Talking surfing, art and city living with pro surfer and watercolour artist Felicity Palmateer.
Felicity Palmateer hails from the rural beach town of Margaret River in WA. Comprising of a few quiet streets and a wild, isolated coastline, it’s a far cry from Bondi, and the bustling café where I met her recently. She described herself as a young teenage tomboy, sporting dreadlocks and knee-length boardies, surfing with the boys and learning to take the same beatings they did. These days she’s got long, flowing locks, drinks almond milk lattes and draws mandalas like they’re going out of fashion. And draws them very well, mind you. Actually, she is an accomplished watercolour artist and illustrator, throws pottery, makes surfboard art AND is a professional surfer. Seriously Floss, share some of that talent around will ya? We spoke about surfing, art and a few things in between.
How does where you come from influence the art you make?
The raw and untouched landscape of Margaret River, and the ocean, are big inspirations for me. And with watercolours, I can transfer the fluidity of the ocean into my art. My dad throws pottery, so I grew up around ceramic art. I’d say he has been my biggest influence. Pippin Drysdale is another ceramicist whose work I love. She is inspired – as I am – by the Australian landscape, particularly the Kimberley and the outback. I like the deep reds, the earthy colours that she uses. I especially love the red earth of W.A. when it reaches the sea, like in Gnaraloo, and that contrast.
I’ve found myself on planes a lot in the last couple of years, and the view of central Australia from above, and of the ocean from the plane window, have inspired some of my latest work.
What’s it been like coming from somewhere with good quality, uncrowded waves, to the Eastern suburbs of Sydney?
It was a really big move for me. As they say, you can take the girl out of the country but you can’t take the country out of the girl. The city can be daunting at times. But WA is so far from everything and I need to be more accessible for my career. And for my surfing it’s exactly what I need. I grew up surfing big, powerful waves, and I need practice in the smaller stuff. Those are the kinds of waves you often get on the QS.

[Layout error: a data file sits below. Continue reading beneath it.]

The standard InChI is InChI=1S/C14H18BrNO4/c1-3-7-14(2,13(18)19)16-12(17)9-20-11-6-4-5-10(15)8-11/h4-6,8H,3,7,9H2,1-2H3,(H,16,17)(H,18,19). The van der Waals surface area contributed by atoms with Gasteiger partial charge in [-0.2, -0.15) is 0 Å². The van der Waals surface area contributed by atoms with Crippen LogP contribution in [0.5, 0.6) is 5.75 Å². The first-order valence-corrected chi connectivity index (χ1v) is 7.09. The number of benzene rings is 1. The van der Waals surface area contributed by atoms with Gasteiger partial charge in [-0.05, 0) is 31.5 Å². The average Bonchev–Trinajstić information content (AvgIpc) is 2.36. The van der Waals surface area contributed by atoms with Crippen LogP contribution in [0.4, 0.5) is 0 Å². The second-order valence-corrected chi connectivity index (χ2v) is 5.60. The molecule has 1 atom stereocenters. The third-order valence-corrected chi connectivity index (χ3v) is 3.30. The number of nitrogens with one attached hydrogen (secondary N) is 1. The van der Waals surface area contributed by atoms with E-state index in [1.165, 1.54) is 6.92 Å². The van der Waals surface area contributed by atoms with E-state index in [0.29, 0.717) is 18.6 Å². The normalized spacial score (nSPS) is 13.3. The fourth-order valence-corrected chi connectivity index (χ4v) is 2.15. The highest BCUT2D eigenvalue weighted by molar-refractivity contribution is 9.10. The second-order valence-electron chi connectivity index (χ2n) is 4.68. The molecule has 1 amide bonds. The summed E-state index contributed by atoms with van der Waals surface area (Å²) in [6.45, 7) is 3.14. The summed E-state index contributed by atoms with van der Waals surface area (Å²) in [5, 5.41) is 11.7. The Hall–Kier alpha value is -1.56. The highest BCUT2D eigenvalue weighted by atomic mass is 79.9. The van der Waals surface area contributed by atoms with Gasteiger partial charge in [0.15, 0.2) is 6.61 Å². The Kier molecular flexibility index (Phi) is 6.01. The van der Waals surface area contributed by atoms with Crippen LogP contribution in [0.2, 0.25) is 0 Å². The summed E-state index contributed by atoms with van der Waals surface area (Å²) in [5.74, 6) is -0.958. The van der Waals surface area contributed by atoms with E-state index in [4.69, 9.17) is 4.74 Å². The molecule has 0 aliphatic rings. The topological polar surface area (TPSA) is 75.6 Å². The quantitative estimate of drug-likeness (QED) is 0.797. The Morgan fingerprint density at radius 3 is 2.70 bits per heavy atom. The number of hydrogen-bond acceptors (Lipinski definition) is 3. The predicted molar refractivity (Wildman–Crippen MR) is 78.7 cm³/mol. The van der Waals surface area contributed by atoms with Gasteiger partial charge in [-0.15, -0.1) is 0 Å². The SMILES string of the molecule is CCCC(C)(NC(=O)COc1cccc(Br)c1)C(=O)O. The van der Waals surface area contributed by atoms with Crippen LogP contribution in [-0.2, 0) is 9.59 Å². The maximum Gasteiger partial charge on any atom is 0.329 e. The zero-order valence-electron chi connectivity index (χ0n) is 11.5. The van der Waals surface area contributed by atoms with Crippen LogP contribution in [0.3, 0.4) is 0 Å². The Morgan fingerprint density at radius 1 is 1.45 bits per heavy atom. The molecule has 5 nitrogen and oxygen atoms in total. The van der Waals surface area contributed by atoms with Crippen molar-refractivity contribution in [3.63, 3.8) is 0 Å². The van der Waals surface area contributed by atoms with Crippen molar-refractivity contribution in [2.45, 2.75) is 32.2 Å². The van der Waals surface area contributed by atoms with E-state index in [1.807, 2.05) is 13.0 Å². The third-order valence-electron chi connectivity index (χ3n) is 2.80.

Do the crowds get you down?
I go surfing for the great feeling you have when you get out of the water. No matter what, you’re always going to feel better. So I just try to appreciate the little things.
Which space, the city or the country, is more nurturing of creativity in your experience?
A balance is really important. At home, I’m inspired by nature and beauty. I can work on these huge pieces and nothing matters. In the city there are more young people doing creative things. I can see what’s going on in the mainstream. But in a way it’s good not be aware of that too. Originality is increasingly hard to find. In my view, it’s when you accept failure as a possibility – but you dive in anyway – that you are most likely going to succeed.
Do you enjoy competing?
I do love to compete, although I’ve made the decision to put time into my art this year, which has meant missing a few QS events.
There is so much more to surfing than just competing, I think. When you start surfing you don’t do it to become a professional surfer. You do it because you love it. You develop competitiveness as you get older. It’s not the same as some other sports, like track & field say, which is all about being the best or the fastest from day one.
What are your thoughts on the way female surfers are represented in the media?
This is a tricky question. I think there is a problem. I have Instagram, and I look sometimes at the profiles of the girls who follow me and like or comment on my photos. It’ll be like ‘Sally, 12 years old, single.’ Their profiles will be like soft porn ads. I don’t want girls to think that to be valued in society they need to show skin. There’s much more to people than that. It’s up to each individual, but I always think three times about the stuff I’m posting on social media beforehand, because I know that young girls are really impressionable.
Felicity’s exhibition ‘Bombora’ opens in Sydney on Thursday 5th Feb at 5pm at The William Street Gallery, Paddington. The gallery will be open to the public from Saturday 6th Feb - Sunday 8th Feb.